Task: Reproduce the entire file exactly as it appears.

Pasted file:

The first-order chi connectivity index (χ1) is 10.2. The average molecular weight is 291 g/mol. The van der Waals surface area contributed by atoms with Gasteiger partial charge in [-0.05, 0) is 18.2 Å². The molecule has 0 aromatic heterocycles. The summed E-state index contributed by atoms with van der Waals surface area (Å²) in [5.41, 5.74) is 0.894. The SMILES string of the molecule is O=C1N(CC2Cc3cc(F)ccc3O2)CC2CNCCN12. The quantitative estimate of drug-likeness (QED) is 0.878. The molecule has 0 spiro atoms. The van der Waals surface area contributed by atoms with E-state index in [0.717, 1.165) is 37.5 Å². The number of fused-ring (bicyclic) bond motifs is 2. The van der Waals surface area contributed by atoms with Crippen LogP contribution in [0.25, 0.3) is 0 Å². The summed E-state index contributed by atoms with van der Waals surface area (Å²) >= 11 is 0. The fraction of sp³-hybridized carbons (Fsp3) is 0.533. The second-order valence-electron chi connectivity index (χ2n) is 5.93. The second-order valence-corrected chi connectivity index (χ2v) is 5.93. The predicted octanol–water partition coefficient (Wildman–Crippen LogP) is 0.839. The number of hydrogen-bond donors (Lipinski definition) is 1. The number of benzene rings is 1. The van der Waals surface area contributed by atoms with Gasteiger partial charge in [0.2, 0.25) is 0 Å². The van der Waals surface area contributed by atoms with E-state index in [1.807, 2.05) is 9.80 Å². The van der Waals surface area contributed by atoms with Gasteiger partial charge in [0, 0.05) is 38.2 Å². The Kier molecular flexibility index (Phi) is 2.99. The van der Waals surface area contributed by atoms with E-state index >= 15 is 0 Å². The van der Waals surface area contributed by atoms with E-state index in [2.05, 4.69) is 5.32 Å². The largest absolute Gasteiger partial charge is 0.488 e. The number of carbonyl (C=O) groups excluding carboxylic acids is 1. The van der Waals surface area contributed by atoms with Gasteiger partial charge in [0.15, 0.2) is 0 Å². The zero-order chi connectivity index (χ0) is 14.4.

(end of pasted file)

The first-order chi connectivity index (χ1) is 10.2. The average molecular weight is 291 g/mol. The van der Waals surface area contributed by atoms with Gasteiger partial charge in [-0.05, 0) is 18.2 Å². The molecule has 0 aromatic heterocycles. The summed E-state index contributed by atoms with van der Waals surface area (Å²) in [5.41, 5.74) is 0.894. The SMILES string of the molecule is O=C1N(CC2Cc3cc(F)ccc3O2)CC2CNCCN12. The quantitative estimate of drug-likeness (QED) is 0.878. The molecule has 0 spiro atoms. The van der Waals surface area contributed by atoms with E-state index in [0.717, 1.165) is 37.5 Å². The number of fused-ring (bicyclic) bond motifs is 2. The van der Waals surface area contributed by atoms with Crippen LogP contribution in [0.25, 0.3) is 0 Å². The summed E-state index contributed by atoms with van der Waals surface area (Å²) >= 11 is 0. The fraction of sp³-hybridized carbons (Fsp3) is 0.533. The second-order valence-electron chi connectivity index (χ2n) is 5.93. The second-order valence-corrected chi connectivity index (χ2v) is 5.93. The predicted octanol–water partition coefficient (Wildman–Crippen LogP) is 0.839. The number of hydrogen-bond donors (Lipinski definition) is 1. The number of benzene rings is 1. The van der Waals surface area contributed by atoms with Gasteiger partial charge in [0.2, 0.25) is 0 Å². The van der Waals surface area contributed by atoms with E-state index in [1.807, 2.05) is 9.80 Å². The van der Waals surface area contributed by atoms with Gasteiger partial charge in [0, 0.05) is 38.2 Å². The Kier molecular flexibility index (Phi) is 2.99. The van der Waals surface area contributed by atoms with E-state index >= 15 is 0 Å². The van der Waals surface area contributed by atoms with E-state index in [2.05, 4.69) is 5.32 Å². The largest absolute Gasteiger partial charge is 0.488 e. The number of carbonyl (C=O) groups excluding carboxylic acids is 1. The van der Waals surface area contributed by atoms with Gasteiger partial charge in [0.15, 0.2) is 0 Å². The zero-order chi connectivity index (χ0) is 14.4.